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Get resilient about change

I had my resilience tested recently, two weeks in a row. I found my entire week being thrown into disarray when training courses that I was due to run were cancelled at the last minute (on one occasion I didn’t know this until I turned up at the venue!) and I found myself being “stranded” away from home whilst I waited for them to be rescheduled.


Anyone who knows me will tell you that planning and organisation are two skills I poses and am particularly good at utilising. As with any skill, quality or strength it can be overdone and actually become more of a hindrance than a help. For me, my super planning and organisational skills mean that when things (that I have carefully planned by me) suddenly change I can feel paralysed, stuck, all at sea! The resulting emotions are frustration, annoyance and sometimes even anger. Not massively helpful when building a working relationship (or any relationship for that matter).change4


You may react differently towards last minute changes, in fact some people thrive on these. However, when it comes to change on a larger scale let’s say a strategic decision to end one project and start another, an organisational restructure, relocation, ending (or starting) of a relationship…..many of us go through a period of shock, denial, fear, anxiety and possibly anger before we get to a place where we feel open to exploring the change and to understanding what it really means for us.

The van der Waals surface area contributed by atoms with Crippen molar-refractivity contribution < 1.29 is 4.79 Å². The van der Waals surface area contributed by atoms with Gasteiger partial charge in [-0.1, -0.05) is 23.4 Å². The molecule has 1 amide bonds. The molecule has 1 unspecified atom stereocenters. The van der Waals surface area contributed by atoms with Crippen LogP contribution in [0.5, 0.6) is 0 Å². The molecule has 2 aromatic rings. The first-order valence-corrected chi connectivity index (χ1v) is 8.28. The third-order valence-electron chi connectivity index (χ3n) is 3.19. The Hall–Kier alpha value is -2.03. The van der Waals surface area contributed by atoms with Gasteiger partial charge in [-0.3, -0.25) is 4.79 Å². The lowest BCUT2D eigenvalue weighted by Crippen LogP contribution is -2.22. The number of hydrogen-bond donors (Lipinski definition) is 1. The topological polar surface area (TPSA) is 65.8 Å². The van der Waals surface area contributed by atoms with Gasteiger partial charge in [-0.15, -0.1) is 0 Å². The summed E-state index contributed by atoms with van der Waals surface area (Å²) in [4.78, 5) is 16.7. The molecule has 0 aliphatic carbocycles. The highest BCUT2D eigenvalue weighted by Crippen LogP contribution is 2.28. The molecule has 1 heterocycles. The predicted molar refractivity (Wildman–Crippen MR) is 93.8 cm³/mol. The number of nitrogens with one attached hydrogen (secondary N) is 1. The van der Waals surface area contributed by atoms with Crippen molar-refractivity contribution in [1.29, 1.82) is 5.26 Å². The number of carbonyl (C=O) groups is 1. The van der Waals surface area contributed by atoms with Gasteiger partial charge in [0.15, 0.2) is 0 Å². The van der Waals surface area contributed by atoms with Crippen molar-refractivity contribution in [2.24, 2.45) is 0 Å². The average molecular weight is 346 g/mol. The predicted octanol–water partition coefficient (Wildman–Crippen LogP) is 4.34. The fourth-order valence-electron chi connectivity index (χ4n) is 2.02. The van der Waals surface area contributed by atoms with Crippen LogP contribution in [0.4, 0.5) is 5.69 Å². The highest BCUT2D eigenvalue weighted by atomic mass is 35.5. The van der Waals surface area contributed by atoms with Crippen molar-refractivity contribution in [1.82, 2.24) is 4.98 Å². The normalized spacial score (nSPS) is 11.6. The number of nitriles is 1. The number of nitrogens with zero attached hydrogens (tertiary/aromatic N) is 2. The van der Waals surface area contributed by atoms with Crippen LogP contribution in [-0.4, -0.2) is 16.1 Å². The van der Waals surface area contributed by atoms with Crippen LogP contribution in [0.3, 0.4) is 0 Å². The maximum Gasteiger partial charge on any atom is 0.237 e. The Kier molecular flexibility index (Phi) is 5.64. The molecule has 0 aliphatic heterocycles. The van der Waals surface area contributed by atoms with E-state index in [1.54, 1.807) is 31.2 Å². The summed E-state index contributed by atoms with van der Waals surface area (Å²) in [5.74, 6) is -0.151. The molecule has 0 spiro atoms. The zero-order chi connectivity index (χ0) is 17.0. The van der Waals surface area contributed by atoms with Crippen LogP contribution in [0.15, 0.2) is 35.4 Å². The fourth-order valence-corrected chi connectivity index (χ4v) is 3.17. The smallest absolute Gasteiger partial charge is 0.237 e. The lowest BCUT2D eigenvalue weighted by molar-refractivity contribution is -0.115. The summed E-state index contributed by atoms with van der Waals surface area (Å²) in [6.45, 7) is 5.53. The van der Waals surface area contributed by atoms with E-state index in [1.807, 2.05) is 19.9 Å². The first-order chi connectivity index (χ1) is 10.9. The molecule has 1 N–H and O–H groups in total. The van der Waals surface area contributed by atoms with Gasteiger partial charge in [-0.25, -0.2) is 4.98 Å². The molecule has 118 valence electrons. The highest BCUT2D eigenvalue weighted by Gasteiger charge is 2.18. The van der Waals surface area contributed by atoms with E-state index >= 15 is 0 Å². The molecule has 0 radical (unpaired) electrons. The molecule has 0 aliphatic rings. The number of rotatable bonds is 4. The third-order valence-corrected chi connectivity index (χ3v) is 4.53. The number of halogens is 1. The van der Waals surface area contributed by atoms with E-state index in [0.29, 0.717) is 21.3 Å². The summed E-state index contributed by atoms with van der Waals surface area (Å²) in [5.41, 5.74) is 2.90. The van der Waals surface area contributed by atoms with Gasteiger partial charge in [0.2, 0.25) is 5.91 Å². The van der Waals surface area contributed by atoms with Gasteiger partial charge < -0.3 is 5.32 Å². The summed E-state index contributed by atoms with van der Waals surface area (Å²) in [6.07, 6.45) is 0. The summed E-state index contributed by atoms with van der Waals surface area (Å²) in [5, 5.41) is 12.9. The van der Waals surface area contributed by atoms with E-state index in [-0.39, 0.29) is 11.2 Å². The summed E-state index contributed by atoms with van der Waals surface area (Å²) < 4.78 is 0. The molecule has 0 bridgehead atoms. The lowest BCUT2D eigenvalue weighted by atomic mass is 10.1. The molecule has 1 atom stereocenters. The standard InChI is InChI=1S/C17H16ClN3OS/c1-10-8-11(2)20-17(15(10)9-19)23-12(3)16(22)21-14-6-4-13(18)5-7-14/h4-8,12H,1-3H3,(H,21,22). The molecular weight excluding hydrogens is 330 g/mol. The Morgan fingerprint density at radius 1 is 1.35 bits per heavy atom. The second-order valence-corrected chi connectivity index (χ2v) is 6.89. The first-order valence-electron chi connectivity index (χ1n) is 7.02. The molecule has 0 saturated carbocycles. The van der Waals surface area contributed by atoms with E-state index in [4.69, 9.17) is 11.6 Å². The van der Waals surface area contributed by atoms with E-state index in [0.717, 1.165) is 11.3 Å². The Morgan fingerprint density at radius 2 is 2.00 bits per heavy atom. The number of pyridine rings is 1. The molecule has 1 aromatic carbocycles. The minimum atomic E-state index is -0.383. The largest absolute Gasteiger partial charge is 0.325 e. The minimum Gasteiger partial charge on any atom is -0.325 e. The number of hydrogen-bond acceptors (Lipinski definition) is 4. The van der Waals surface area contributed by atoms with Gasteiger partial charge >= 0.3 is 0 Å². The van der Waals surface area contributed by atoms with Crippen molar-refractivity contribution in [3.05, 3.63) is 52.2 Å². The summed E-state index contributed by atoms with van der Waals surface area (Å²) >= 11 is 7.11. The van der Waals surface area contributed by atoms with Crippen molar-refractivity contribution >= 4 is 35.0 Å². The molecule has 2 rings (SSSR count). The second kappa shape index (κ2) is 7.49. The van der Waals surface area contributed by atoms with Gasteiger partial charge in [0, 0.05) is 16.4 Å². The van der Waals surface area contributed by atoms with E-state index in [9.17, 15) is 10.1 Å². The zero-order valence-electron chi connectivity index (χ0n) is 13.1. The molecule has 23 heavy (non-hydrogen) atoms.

Here is the key point…..whatever the change and however you react to it, your experience of that change is down to how you think about it. If you think it is inconvenient, wrong, frightening or whatever, then your experience will reflect that.


If, on the other hand you think the change is just something that happens in life, something that won’t last forever, possibly even an opportunity for something new and exciting to occur then your experience will reflect that.


So, next time you are faced with a change to your plan pause and consider four things:

  1. How you are feeling about it (and tell yourself that whatever the feeling is it is ok, you don’t have to jump for joy about it!)
  2. What is the worst that can happen here (and then tell yourself that unless it is life and death you WILL be able to cope with the worst should it actually happen)
  3. How this change could be good for you (consider changes in the past that ended up working out well and remind yourself that this change could also bring you something good)
  4. The fact that no change last forever, change comes and goes and so although there may be a period of discomfort it WILL pass.


The more you do this the more resilient you will become and change will feel less scary and inconvenient. As it happened, I ended up having an interesting, productive and even fun couple of days whilst I waited for my training course to be rescheduled and in the end I was even grateful for the last minute change!

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